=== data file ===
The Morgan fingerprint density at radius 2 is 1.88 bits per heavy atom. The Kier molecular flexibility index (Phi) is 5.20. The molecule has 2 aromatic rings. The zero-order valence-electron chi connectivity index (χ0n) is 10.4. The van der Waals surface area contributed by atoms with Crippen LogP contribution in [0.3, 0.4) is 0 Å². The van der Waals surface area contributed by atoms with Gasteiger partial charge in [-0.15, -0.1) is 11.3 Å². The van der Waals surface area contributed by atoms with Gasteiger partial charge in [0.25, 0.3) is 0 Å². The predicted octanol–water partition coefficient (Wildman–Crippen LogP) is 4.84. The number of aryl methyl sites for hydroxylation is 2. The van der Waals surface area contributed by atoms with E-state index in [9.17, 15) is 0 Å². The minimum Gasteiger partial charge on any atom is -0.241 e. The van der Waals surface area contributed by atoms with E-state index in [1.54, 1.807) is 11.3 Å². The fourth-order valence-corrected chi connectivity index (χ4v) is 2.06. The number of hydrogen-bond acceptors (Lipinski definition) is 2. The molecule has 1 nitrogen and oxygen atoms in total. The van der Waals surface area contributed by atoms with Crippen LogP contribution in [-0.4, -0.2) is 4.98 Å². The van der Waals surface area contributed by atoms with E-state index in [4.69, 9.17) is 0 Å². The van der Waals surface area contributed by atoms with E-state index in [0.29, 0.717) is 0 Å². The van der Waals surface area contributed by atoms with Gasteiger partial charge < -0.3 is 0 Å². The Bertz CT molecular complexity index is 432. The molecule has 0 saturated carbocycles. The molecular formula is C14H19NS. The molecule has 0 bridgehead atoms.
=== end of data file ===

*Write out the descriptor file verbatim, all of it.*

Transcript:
The Morgan fingerprint density at radius 2 is 1.88 bits per heavy atom. The Kier molecular flexibility index (Phi) is 5.20. The molecule has 2 aromatic rings. The zero-order valence-electron chi connectivity index (χ0n) is 10.4. The van der Waals surface area contributed by atoms with Crippen LogP contribution in [0.3, 0.4) is 0 Å². The van der Waals surface area contributed by atoms with Gasteiger partial charge in [-0.15, -0.1) is 11.3 Å². The van der Waals surface area contributed by atoms with Gasteiger partial charge in [0.25, 0.3) is 0 Å². The predicted octanol–water partition coefficient (Wildman–Crippen LogP) is 4.84. The number of aryl methyl sites for hydroxylation is 2. The van der Waals surface area contributed by atoms with E-state index in [9.17, 15) is 0 Å². The minimum Gasteiger partial charge on any atom is -0.241 e. The van der Waals surface area contributed by atoms with E-state index in [1.54, 1.807) is 11.3 Å². The fourth-order valence-corrected chi connectivity index (χ4v) is 2.06. The number of hydrogen-bond acceptors (Lipinski definition) is 2. The molecule has 1 nitrogen and oxygen atoms in total. The van der Waals surface area contributed by atoms with Crippen LogP contribution in [-0.4, -0.2) is 4.98 Å². The van der Waals surface area contributed by atoms with E-state index in [4.69, 9.17) is 0 Å². The van der Waals surface area contributed by atoms with E-state index in [0.29, 0.717) is 0 Å². The van der Waals surface area contributed by atoms with Gasteiger partial charge < -0.3 is 0 Å². The Bertz CT molecular complexity index is 432. The molecule has 0 saturated carbocycles. The molecular formula is C14H19NS. The molecule has 0 bridgehead atoms.